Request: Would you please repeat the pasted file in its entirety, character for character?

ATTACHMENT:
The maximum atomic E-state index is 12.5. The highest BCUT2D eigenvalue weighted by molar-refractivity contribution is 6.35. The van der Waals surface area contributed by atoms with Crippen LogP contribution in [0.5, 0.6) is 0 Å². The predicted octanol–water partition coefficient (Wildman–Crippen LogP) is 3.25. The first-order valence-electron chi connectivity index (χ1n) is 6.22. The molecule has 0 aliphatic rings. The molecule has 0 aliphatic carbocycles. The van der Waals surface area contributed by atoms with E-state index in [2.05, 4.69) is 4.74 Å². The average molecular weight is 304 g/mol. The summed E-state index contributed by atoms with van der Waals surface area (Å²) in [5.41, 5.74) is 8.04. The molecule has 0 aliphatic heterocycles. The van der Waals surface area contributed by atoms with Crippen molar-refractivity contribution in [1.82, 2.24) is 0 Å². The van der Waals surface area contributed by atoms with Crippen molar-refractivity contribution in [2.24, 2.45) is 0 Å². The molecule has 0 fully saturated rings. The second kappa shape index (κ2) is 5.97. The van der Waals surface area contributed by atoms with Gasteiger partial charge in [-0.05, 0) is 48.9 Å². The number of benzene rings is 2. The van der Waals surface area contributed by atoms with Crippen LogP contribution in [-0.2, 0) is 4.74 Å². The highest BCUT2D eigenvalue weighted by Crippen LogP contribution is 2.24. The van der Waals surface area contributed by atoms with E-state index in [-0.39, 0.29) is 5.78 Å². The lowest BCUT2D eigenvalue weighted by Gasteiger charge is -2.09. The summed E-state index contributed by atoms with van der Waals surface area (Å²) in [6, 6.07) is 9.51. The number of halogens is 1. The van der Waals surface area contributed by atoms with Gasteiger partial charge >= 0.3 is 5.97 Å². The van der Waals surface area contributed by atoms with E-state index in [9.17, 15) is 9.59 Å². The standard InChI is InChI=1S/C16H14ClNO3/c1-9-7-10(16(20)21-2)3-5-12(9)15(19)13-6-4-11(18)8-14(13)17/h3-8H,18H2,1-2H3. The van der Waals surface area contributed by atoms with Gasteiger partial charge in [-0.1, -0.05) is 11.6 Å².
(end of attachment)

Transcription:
The maximum atomic E-state index is 12.5. The highest BCUT2D eigenvalue weighted by molar-refractivity contribution is 6.35. The van der Waals surface area contributed by atoms with Crippen LogP contribution in [0.5, 0.6) is 0 Å². The predicted octanol–water partition coefficient (Wildman–Crippen LogP) is 3.25. The first-order valence-electron chi connectivity index (χ1n) is 6.22. The molecule has 0 aliphatic rings. The molecule has 0 aliphatic carbocycles. The van der Waals surface area contributed by atoms with E-state index in [2.05, 4.69) is 4.74 Å². The average molecular weight is 304 g/mol. The summed E-state index contributed by atoms with van der Waals surface area (Å²) in [5.41, 5.74) is 8.04. The molecule has 0 aliphatic heterocycles. The van der Waals surface area contributed by atoms with Crippen molar-refractivity contribution in [1.82, 2.24) is 0 Å². The van der Waals surface area contributed by atoms with Crippen molar-refractivity contribution in [2.24, 2.45) is 0 Å². The molecule has 0 fully saturated rings. The second kappa shape index (κ2) is 5.97. The van der Waals surface area contributed by atoms with Gasteiger partial charge in [-0.05, 0) is 48.9 Å². The number of benzene rings is 2. The van der Waals surface area contributed by atoms with Crippen LogP contribution in [-0.2, 0) is 4.74 Å². The highest BCUT2D eigenvalue weighted by Crippen LogP contribution is 2.24. The van der Waals surface area contributed by atoms with E-state index in [-0.39, 0.29) is 5.78 Å². The lowest BCUT2D eigenvalue weighted by Gasteiger charge is -2.09. The summed E-state index contributed by atoms with van der Waals surface area (Å²) in [6, 6.07) is 9.51. The number of halogens is 1. The van der Waals surface area contributed by atoms with Gasteiger partial charge >= 0.3 is 5.97 Å². The van der Waals surface area contributed by atoms with E-state index in [9.17, 15) is 9.59 Å². The standard InChI is InChI=1S/C16H14ClNO3/c1-9-7-10(16(20)21-2)3-5-12(9)15(19)13-6-4-11(18)8-14(13)17/h3-8H,18H2,1-2H3. The van der Waals surface area contributed by atoms with Gasteiger partial charge in [-0.1, -0.05) is 11.6 Å².